Nominees include Alphabetti Theatre, Newcastle, Bunker Theatre, London and Orange Tree Theatre, London.
The top small-scale theatres across the UK that don’t receive core government funding. Judged on criteria including (but not limited to) artistic quality, business success, innovation etc.
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Over the past seven years, Alphabetti has embedded itself into the city’s cultural scene. It’s so loved that when the venue faced closure due to financial difficulties in 2016, a crowdfunding campaign saved it.
Now in its third venue (a former rubber-stamp factory) since launching, the company prides itself on producing and programming original work from emerging artists across a variety of genres, including music, theatre and comedy. It is the city’s smallest producing theatre, with just 75 seats. Despite its small capacity, the venue regularly holds performances inviting audiences to pay what they want.
This year’s shows included Gary Kitching and Steve Byron’s Bacon Knees and Sausage Fingers, which signalled its move towards longer runs, while its season also included film, comedy and cabaret. It hosted a Christmas market in December. “We believe great art should be for everyone, not just those who can afford it. It means both artists and audiences can take a risk,” says artistic director Ali Pritchard.
In an effort to engage as many artists as possible, the venue regularly commissions response pieces to its main productions, and holds writing programmes, all aimed at giving creatives a feel for how to work with the company. The theatre has also been commended as a ‘safe space’ for LGBT+ artists. And if the work it is doing wasn’t enough, it has also adopted a pet theatre dog, Sir Rexalot.
When the Bunker Theatre announced earlier this year it was being forced to close because of the redevelopment of its Southwark home, the news was met with disappointment from audiences and theatre professionals alike.
Since opening three years ago, the theatre has put itself on the London theatre map with its accessible, brave and cutting-edge work. It has always punched above its weight, staging more than 160 productions. The majority of writers and directors working there this year identified as women, and it has been praised for giving talent from under-represented backgrounds a home.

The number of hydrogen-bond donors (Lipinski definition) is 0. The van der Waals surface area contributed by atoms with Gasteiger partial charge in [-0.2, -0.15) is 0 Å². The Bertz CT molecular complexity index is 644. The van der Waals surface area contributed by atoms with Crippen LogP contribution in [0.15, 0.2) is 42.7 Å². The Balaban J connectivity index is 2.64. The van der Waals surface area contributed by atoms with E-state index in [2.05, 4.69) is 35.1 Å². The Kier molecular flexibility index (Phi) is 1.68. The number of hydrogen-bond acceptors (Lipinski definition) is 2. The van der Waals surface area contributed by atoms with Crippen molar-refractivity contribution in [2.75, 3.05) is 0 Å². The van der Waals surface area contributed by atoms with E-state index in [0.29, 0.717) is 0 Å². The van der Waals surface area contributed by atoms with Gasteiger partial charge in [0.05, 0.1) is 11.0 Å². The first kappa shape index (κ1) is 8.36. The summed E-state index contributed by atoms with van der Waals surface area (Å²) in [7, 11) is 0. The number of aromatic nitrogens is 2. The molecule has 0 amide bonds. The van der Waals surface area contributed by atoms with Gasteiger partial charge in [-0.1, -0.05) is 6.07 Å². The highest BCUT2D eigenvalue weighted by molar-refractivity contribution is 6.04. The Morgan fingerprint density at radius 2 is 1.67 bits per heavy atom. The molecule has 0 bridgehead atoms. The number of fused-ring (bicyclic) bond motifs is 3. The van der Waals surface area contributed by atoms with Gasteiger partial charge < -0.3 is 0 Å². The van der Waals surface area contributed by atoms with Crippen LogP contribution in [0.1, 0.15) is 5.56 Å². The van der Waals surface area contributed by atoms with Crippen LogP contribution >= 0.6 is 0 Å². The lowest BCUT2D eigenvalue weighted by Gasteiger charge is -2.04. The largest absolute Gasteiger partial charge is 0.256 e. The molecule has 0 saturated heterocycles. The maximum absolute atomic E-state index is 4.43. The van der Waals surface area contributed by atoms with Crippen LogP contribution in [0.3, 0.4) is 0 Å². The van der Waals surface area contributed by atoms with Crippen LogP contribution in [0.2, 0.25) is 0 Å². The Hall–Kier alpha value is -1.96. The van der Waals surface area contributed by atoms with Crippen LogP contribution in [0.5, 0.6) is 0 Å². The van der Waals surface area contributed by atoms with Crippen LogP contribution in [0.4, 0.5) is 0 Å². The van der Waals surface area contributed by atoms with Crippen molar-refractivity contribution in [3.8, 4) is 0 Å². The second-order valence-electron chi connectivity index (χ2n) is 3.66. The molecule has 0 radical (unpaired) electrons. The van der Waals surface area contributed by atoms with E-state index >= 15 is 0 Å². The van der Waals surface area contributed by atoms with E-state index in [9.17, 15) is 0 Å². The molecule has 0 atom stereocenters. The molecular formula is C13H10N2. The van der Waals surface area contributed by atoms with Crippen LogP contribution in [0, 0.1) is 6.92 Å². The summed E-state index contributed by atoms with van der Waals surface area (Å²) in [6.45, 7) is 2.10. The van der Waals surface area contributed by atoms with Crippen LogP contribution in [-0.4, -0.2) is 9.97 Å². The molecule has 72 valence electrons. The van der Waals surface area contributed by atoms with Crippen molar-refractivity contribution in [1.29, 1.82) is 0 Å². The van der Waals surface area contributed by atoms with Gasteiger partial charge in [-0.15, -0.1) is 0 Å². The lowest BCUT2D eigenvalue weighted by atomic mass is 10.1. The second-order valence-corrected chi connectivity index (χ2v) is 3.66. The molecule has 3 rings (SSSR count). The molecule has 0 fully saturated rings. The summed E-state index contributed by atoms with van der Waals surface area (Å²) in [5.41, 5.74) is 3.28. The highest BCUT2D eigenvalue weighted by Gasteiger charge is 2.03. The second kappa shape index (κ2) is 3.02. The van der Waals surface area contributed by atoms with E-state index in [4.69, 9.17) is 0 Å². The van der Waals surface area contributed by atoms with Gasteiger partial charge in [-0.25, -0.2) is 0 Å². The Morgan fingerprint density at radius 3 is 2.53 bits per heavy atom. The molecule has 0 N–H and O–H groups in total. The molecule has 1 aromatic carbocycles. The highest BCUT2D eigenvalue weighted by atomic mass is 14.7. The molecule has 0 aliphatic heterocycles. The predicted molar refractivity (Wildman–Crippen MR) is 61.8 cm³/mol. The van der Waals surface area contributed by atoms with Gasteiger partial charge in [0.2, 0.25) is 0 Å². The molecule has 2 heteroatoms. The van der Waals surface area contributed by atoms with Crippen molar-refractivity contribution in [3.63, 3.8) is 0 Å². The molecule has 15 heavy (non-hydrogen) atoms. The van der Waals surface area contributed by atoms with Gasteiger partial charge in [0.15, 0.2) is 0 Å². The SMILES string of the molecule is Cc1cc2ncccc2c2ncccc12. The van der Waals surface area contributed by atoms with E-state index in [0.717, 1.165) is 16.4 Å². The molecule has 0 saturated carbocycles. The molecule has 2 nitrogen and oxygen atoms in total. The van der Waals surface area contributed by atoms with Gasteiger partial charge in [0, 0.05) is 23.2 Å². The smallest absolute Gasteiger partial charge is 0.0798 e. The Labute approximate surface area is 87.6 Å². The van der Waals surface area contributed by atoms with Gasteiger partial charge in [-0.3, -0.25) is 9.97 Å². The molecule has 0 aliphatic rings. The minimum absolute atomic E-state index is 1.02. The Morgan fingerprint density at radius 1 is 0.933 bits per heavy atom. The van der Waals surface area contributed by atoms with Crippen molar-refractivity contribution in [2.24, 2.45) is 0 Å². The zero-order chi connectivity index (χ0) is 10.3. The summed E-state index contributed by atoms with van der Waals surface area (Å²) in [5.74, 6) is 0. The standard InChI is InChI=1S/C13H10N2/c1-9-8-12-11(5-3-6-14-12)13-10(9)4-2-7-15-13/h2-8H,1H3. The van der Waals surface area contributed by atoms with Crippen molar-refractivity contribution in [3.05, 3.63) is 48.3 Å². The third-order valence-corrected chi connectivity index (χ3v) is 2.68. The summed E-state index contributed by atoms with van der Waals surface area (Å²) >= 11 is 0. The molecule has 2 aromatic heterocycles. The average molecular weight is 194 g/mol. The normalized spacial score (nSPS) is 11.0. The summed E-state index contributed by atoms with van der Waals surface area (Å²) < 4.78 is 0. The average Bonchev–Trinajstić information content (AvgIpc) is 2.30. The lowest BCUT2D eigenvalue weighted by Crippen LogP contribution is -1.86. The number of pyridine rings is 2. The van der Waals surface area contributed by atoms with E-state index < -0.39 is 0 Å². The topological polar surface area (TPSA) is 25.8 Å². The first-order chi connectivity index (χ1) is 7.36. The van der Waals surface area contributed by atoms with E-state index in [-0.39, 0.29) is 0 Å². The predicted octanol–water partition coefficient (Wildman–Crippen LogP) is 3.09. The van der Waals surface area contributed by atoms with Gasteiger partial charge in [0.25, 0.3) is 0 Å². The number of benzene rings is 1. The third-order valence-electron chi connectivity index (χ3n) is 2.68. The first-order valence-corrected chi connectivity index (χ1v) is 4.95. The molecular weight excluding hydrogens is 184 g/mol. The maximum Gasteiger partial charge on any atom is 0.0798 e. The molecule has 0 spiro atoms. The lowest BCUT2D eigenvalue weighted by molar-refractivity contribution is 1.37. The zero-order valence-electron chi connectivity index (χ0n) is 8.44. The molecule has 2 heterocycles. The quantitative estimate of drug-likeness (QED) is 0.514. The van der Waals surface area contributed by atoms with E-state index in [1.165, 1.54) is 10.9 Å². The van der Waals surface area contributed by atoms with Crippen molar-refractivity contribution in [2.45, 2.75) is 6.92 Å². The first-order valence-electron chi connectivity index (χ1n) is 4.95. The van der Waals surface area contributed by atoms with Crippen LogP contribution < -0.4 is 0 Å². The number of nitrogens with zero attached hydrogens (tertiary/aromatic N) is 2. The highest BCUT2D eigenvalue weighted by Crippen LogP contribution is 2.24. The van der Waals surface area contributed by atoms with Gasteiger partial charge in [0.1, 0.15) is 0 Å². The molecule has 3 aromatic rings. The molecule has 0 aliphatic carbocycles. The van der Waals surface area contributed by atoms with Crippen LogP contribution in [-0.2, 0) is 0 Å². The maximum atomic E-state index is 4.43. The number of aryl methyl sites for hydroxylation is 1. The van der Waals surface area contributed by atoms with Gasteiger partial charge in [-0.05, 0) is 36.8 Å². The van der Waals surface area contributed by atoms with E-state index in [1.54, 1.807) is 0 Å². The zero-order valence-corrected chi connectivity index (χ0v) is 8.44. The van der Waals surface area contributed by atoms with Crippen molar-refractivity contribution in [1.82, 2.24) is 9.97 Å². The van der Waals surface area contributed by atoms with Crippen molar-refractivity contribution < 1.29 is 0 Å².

Shows in 2019 included the refugee-led company Borderline’s show Welcome to the UK and Matilda Ibini’s debut play Little Miss Burden, about the experience of growing up with a disability as a black woman. Other highlights included This Is Black, a festival of world premiere theatre shows by four black artists, and the deliciously weird Before I Was a Bear.
More than 40,000 people have seen shows there, and it has strived to make itself affordable and accessible. Working with the Black Ticket Project, it has made more than 500 tickets available for free and £10 tickets have been available at each performance for under-30s.
As part of its ongoing commitment to nurturing talent, the company also offered up space as a ‘snug’ for writers, complete with free tea, coffee and WiFi – a welcome scheme in a city where such space comes at a premium.
The Orange Tree continues to go from strength to strength under the leadership of artistic director Paul Miller.
Productions that impressed critics and pulled in audiences in 2019 included a revival of Little Baby Jesus, actor Arinzé Kene’s debut play, directed by Tristan Fynn-Aiduenu. The production, which was awarded five stars by The Stage, ran at the theatre as part of the JMK Award, of which Fynn-Aiduenu was the winner.
The 2019 season also included Zoe Cooper’s new play Out of Water, starring Lucy Briggs-Owen, which was described as “captivating” and “sharply funny” by critics. Meanwhile, Actors Touring Company artistic director Matthew Xia staged two bold productions at the Richmond venue – Blood Knot by Athol Fugard and Amsterdam, the UK premiere of a play by Israeli playwright Maya Arad Yasur. Miller himself directed a fine revival of Terence Rattigan’s While the Sun Shines.
Under its OT New Artists scheme, the theatre is committed to discovering and nurturing the next generation of theatre artists. This includes a writers collective, where emerging writers are able to share skills and techniques.
Only five years ago the future of this organisation was under threat after it lost its Arts Council England funding. Since then, it has transformed itself into a vibrant and forward-looking producing house and a key part of the UK’s small-scale theatre ecology.